The artist Kevin Jerome Everson (*1965 Mansfield, lives in Charlottsville) is one of the most renowned experimental filmmakers of our time. The immediate proximity to the filmed persons, who belong to different African-American living and working worlds, characterizes the artist’s long-standing work. The artist’s solo exhibition is presented on the spacious first floor of the HALLE FÜR KUNST Steiermark and provides an overview of the artist’s many years of work.
The picture is black. The only sound you hear is birdsong, and then the film begins. The 16mm camera is focused on a young woman holding a pair of binoculars. The background is out of focus, so the leaves appear as a blurry green area. The image trembles and reproduces the hand movements of the person filming. For just over two minutes, the camera follows men and women as they watch birds. But the object of observation, the red-backed mockingbird (Brown-thrasher), which lives in the central and eastern regions of the United States, never appears.
It is these almost banal moments that fascinate artist Kevin Jerome Everson (*1965 Mansfield, lives in Charlottesville), one of the most renowned experimental filmmakers of our time. One of his best-known films from recent years is Tonsler Park (2017). Shot in black and white, Everson filmed four polling stations in a local Charlottesville, Virginia voting precinct on the day of the popular vote for the 2016 U.S. presidency. The plot centers on the democratic process, voters, and volunteers in the African American region surrounding the polling place in Tonsler Park. The film focuses on the expressions and actions of individuals and resists any objective portrayal of the bureaucratic process. Rather than pursuing conventional realism, Everson abstracts everyday expressions into theatrical gestures and choreographs poetic compositions that resist a classical narrative form. By exclusively using the 16mm format, rendered in digitized form, Everson recalls the original conception of film, which was intended as an extension of photography. Thus, it seems unsurprising that his practice evolved from so-called street photography. The close proximity to the photographed subjects that often characterizes this genre can also be traced in his films.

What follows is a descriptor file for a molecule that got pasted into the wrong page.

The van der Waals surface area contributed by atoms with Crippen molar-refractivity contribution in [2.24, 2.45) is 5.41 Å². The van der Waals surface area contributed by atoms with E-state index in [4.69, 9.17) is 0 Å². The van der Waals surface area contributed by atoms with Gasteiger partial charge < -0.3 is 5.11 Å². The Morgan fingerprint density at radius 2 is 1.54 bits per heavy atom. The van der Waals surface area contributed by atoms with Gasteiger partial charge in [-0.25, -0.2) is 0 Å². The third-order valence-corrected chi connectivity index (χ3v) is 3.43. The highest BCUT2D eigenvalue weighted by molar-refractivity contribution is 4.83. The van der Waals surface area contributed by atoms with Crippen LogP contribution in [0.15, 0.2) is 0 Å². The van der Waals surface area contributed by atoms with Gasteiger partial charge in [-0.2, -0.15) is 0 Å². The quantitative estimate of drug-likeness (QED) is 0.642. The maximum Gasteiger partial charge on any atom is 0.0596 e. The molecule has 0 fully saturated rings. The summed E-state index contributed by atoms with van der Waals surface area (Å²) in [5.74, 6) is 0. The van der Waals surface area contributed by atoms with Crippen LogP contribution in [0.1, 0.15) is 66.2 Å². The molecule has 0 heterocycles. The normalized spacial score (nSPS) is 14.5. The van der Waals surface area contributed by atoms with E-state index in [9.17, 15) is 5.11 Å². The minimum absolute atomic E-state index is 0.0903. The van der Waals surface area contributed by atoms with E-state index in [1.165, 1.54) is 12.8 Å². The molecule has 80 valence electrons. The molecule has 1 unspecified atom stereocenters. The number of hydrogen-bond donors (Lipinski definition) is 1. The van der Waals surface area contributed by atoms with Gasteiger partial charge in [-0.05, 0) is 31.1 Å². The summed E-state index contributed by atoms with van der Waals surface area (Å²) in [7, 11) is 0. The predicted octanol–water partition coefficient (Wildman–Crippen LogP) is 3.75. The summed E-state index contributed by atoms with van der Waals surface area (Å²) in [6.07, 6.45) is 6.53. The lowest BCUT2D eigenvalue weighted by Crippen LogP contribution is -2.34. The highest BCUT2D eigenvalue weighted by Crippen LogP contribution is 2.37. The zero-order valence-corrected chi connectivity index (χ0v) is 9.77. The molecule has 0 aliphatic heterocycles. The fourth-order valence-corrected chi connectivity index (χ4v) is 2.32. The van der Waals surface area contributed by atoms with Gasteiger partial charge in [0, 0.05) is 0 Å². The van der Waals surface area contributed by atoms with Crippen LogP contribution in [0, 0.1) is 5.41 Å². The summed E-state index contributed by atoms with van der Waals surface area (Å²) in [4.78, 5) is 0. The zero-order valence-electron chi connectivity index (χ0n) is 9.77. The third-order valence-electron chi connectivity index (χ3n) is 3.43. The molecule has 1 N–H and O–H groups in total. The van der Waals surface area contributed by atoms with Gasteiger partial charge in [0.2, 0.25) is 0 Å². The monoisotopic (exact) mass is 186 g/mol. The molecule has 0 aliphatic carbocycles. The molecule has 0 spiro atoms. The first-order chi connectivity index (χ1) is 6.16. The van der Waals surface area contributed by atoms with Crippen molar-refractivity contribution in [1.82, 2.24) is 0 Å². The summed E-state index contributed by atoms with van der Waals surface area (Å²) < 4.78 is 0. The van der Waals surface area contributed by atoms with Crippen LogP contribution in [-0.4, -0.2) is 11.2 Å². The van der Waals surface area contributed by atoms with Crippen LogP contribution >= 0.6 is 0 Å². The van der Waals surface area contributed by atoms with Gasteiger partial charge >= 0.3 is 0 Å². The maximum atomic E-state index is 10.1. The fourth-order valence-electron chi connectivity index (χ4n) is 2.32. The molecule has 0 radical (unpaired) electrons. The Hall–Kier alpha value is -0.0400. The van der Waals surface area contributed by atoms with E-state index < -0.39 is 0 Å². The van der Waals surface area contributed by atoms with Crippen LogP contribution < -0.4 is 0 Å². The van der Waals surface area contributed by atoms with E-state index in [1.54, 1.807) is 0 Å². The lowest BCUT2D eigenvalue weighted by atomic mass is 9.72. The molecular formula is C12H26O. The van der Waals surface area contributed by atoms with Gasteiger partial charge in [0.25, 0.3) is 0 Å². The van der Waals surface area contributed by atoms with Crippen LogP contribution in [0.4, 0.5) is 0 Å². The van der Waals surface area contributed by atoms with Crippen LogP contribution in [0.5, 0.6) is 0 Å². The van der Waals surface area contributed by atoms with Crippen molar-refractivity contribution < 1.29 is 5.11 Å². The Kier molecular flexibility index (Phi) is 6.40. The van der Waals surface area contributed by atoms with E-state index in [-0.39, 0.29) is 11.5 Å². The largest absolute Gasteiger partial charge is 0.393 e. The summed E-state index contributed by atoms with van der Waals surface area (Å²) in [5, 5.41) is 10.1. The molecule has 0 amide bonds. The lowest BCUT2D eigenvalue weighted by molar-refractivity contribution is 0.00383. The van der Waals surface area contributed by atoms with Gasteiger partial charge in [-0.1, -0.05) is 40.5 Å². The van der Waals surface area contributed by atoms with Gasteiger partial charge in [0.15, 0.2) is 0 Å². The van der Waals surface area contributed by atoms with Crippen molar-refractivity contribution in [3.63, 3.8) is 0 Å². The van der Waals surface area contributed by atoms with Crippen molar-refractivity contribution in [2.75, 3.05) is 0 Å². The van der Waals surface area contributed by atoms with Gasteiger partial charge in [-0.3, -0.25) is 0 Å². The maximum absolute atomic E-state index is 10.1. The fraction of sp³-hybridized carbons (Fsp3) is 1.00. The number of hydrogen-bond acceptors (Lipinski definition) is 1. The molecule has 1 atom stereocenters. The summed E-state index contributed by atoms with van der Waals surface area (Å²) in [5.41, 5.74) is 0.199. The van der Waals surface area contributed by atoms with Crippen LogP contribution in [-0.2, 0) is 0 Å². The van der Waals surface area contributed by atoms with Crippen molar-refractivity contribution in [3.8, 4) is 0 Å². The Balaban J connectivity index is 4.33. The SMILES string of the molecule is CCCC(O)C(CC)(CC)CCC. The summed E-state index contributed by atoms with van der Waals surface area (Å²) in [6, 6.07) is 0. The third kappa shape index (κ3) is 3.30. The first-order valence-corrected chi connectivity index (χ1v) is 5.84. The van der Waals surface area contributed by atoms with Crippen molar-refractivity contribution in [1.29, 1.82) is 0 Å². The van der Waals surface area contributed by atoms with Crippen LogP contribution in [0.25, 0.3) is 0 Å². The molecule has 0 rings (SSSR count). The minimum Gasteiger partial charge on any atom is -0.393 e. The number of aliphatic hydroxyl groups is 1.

The large-scale solo presentation of the artist represents the first institutional show of the artist in Austria and will extend over the entire first floor of the HALLE FÜR KUNST Steiermark. The conceptual framework of the exhibition results from the concentration on certain “divisions” that can be identified in Everson’s oeuvre. Thus, in bringing together a number of projected films that, like Brown thrasher (2020), are concerned with observing the sky, and works that document the realities of life and history of diverse African American communities, an arc of tension is created within the presentation. This juxtaposition also focuses on the medium of film itself, which as a means of communication is able to depict reality. The works, some of which are silent and shot in color or black and white, sometimes reveal more, sometimes less of a narrative or choreography. What is common to all the films, however, is that their creator consistently does not provide any guidelines for interpreting what is to be seen, but rather sends the viewers, like his filmed subjects, on a search for their own motifs.
Curated by Cathrin Mayer
is a professor of art at the University of Virginia, Charlottesville. He studied at Ohio University and the University of Akron. His work has been screened at prestigious film festivals such as the Berlinale, Berlin; the New York Film Festival, New York; and the International Film Festival in Rotterdam, Rotterdam. Everson has had solo presentations at prestigious museums and institutions such as the Tate Modern, London; the Museum of Contemporary Arts, Los Angeles; the Centre Pompidou, Paris; and the Whitney Museum of American Art, New York.
Everson is the recipient of several awards including the Alpert Award, and numerous fellowships including the Guggenheim, NEA, NEH, Ohio Arts Council and the Virginia Museum of Fine Arts, an American Academy Rome Prize, fellowships from the Wexner Center for the Arts, Creative Capital and the Mid-Atlantic, residencies at Mobile Frames / Media City Film Festival (Windsor/Detroit), Hallwalls Contemporary Arts Center, Yaddo and MacDowell Colony, and numerous university fellowships.
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